Online Program

Formal and Informal Policies on Preventing Violent Discipline through Home Visitation

Monday, November 2, 2015

Stephen Edward McMillin, PhD, School of Social Work, College for Public Health and Social Justice, Saint Louis University, Saint Louis, MO
Tyler S. Glassford, MSW, College for Public Health and Social Justice, School of Social Work, Saint Louis University, Saint Louis, MO
Background: Home visiting programs build supportive, non-judgmental relationships between trained staff and at-risk parents of young children through frequent home visits in early childhood.  Although home visitation emphasizes parental independence, programs are also evaluated on specific outcome measures such as whether parents have unrealistic expectations about their child or continue using violent discipline.  Little is known about how home visiting program supervisors (who are often MSWs working in county public health departments) expect staff to address spanking.  

Method: Interviews approximately 90-120 minutes in length were conducted with 19 home visiting program administrators in a large Midwestern state.   

Analysis: Interviews were audio-recorded, transcribed, coded thematically, and subjected to content analysis. 

Results: Program responses to spanking were coded in four categories: 1) Strongly discourage or 2) discourage spanking; 3) neutrality in which information about spanking was presented with neither encouragement nor discouragement; and 4) non-engagement of non-abusive spanking.  Programs that strongly discouraged spanking emphasized program model and philosophy as their rationale for doing so, while those that did not engage non-abusive spanking emphasized personal choice (of both parents and staff) and as their rationale for not doing so.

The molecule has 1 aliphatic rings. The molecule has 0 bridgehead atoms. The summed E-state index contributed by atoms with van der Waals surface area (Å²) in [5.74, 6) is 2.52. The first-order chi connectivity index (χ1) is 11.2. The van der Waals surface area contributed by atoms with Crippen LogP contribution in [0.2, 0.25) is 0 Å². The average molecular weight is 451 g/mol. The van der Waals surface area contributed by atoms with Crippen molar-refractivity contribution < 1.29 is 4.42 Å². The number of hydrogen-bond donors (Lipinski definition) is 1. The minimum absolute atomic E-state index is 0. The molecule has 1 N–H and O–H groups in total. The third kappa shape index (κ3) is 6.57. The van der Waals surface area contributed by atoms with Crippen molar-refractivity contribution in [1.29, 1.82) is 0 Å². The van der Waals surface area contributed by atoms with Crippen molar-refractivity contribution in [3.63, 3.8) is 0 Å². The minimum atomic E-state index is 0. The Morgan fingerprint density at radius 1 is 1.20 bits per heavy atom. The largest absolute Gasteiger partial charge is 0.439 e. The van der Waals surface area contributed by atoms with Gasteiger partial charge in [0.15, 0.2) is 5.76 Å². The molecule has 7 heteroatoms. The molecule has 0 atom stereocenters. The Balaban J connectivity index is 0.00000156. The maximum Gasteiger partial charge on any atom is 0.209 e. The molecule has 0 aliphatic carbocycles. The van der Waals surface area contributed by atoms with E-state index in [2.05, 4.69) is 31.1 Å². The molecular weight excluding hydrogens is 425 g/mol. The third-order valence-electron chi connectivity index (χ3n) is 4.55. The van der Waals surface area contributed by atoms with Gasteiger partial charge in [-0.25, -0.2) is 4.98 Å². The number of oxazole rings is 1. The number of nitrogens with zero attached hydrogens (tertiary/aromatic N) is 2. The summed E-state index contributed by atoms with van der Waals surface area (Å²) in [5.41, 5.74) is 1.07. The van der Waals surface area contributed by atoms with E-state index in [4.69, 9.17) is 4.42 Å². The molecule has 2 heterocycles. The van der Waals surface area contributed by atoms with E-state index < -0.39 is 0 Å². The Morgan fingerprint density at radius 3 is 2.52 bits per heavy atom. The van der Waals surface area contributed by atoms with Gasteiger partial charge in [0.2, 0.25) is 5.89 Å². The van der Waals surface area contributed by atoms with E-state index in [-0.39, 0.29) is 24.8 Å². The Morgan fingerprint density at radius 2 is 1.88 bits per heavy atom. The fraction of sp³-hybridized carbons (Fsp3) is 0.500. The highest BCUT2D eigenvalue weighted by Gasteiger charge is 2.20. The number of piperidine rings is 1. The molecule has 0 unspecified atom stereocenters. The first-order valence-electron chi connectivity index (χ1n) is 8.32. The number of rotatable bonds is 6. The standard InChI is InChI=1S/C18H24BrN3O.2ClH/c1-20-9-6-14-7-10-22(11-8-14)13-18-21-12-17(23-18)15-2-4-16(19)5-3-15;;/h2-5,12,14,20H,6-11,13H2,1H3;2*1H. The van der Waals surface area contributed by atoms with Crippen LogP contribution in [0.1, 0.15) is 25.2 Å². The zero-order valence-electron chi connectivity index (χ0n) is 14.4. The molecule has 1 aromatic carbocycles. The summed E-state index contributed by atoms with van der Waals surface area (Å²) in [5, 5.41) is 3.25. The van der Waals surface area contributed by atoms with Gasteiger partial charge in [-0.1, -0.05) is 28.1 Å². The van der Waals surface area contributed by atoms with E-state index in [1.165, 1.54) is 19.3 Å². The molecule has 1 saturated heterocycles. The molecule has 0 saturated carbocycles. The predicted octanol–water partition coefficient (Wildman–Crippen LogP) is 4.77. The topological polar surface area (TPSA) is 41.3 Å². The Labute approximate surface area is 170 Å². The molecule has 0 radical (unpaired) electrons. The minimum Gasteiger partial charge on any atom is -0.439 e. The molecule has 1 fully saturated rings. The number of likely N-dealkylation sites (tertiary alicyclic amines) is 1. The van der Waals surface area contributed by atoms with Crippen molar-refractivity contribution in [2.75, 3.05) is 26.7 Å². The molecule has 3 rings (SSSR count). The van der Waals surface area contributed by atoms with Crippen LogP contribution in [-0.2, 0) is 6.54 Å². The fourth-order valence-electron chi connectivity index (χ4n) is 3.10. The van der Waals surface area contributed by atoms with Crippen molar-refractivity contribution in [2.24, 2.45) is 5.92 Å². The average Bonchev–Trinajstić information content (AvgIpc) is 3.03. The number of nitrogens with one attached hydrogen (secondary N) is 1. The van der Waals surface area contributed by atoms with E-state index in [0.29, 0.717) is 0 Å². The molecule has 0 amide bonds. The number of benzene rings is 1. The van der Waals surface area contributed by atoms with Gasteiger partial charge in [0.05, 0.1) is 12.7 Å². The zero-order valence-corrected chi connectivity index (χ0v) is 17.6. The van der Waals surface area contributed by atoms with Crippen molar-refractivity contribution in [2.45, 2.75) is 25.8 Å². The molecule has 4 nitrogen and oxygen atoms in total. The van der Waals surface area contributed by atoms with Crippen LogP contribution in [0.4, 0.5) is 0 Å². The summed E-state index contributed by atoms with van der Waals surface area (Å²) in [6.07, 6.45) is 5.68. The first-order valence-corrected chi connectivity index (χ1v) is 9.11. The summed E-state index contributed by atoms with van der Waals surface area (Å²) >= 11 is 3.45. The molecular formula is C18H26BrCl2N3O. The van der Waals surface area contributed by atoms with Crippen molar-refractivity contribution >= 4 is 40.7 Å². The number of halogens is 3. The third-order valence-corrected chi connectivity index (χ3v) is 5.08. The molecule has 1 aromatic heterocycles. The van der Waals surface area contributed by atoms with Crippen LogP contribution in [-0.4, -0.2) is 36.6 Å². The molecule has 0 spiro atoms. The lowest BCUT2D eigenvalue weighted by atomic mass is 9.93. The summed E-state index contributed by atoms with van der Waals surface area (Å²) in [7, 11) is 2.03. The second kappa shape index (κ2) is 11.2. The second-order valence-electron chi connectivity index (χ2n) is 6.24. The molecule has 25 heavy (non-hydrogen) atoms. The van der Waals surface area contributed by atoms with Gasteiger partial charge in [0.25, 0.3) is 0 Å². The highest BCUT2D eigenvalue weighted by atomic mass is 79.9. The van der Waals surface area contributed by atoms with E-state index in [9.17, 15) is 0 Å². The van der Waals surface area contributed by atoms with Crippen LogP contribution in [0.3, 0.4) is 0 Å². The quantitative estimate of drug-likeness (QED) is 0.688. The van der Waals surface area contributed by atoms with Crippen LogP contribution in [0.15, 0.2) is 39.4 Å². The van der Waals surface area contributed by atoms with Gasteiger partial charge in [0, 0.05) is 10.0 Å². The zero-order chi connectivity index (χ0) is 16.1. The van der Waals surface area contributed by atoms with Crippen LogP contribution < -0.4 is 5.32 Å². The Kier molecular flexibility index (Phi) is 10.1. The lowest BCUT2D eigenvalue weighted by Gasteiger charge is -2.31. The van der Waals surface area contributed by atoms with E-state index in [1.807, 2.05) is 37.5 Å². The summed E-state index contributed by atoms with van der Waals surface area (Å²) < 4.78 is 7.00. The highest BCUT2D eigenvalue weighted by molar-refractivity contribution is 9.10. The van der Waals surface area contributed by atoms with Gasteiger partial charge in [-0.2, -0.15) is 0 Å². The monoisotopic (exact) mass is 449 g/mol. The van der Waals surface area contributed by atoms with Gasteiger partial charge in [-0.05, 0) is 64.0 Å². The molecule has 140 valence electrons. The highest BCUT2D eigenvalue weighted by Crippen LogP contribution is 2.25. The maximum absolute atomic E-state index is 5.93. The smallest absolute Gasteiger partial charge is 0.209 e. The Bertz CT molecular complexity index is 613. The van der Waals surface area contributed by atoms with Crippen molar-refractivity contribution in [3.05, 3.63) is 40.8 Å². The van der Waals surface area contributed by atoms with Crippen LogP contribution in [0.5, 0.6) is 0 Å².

Conclusion: Many program supervisor responses in this sample were ambiguous on spanking prevention even though home visiting programs are directly evaluated in this area.  This study builds on previous public health social work research to suggest that prevention programs may face challenges in understanding the public health risks of non-abusive spanking and in addressing non-abusive spanking with staff.

Learning Areas:

Assessment of individual and community needs for health education
Diversity and culture
Ethics, professional and legal requirements
Other professions or practice related to public health
Public health or related laws, regulations, standards, or guidelines
Social and behavioral sciences

Learning Objectives:
Identify specific outcome measures related to spanking on which home visitation programs are formally evaluated. Compare signs of non-abusive spanking to physical abuse. Assess how home visitation program models describe expectations about how participating parents will discipline their children over time.

Keyword(s): Child Abuse, Violence & Injury Prevention

Presenting author's disclosure statement:

Qualified on the content I am responsible for because: home visitation program administration is my principal area of research and I have completed extensive qualitative interviews with home visiting program trainers and administrators. I hold a master's degree in health policy and administration from Northwestern University and a master's degree and PhD in social service administration from the University of Chicago.
Any relevant financial relationships? No

I agree to comply with the American Public Health Association Conflict of Interest and Commercial Support Guidelines, and to disclose to the participants any off-label or experimental uses of a commercial product or service discussed in my presentation.

Back to: 3318.0: Poster Session 1